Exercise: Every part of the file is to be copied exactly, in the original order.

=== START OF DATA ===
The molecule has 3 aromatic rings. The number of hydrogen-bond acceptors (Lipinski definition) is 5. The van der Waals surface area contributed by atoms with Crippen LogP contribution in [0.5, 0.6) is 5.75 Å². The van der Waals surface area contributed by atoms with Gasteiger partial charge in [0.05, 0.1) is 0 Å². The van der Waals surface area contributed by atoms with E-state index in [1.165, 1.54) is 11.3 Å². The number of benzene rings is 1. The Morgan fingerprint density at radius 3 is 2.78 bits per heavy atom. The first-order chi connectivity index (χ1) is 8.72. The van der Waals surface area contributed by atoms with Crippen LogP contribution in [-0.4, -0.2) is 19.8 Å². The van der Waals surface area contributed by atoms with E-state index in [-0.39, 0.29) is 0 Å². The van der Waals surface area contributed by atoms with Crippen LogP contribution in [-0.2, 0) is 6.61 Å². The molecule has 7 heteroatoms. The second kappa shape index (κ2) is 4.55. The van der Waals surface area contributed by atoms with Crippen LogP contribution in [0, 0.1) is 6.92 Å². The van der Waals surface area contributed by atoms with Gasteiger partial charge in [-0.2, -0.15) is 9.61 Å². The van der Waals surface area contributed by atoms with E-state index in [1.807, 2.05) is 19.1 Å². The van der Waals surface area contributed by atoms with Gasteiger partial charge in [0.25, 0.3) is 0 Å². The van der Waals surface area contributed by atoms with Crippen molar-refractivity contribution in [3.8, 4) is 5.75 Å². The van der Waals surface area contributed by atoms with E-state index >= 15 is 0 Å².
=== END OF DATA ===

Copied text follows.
The molecule has 3 aromatic rings. The number of hydrogen-bond acceptors (Lipinski definition) is 5. The van der Waals surface area contributed by atoms with Crippen LogP contribution in [0.5, 0.6) is 5.75 Å². The van der Waals surface area contributed by atoms with Gasteiger partial charge in [0.05, 0.1) is 0 Å². The van der Waals surface area contributed by atoms with E-state index in [1.165, 1.54) is 11.3 Å². The number of benzene rings is 1. The Morgan fingerprint density at radius 3 is 2.78 bits per heavy atom. The first-order chi connectivity index (χ1) is 8.72. The van der Waals surface area contributed by atoms with Crippen LogP contribution in [-0.4, -0.2) is 19.8 Å². The van der Waals surface area contributed by atoms with E-state index in [-0.39, 0.29) is 0 Å². The van der Waals surface area contributed by atoms with Crippen LogP contribution in [-0.2, 0) is 6.61 Å². The molecule has 7 heteroatoms. The second kappa shape index (κ2) is 4.55. The van der Waals surface area contributed by atoms with Crippen LogP contribution in [0, 0.1) is 6.92 Å². The van der Waals surface area contributed by atoms with Gasteiger partial charge in [-0.2, -0.15) is 9.61 Å². The van der Waals surface area contributed by atoms with E-state index in [1.807, 2.05) is 19.1 Å². The van der Waals surface area contributed by atoms with Gasteiger partial charge in [0.25, 0.3) is 0 Å². The van der Waals surface area contributed by atoms with Crippen molar-refractivity contribution in [3.8, 4) is 5.75 Å². The van der Waals surface area contributed by atoms with E-state index >= 15 is 0 Å².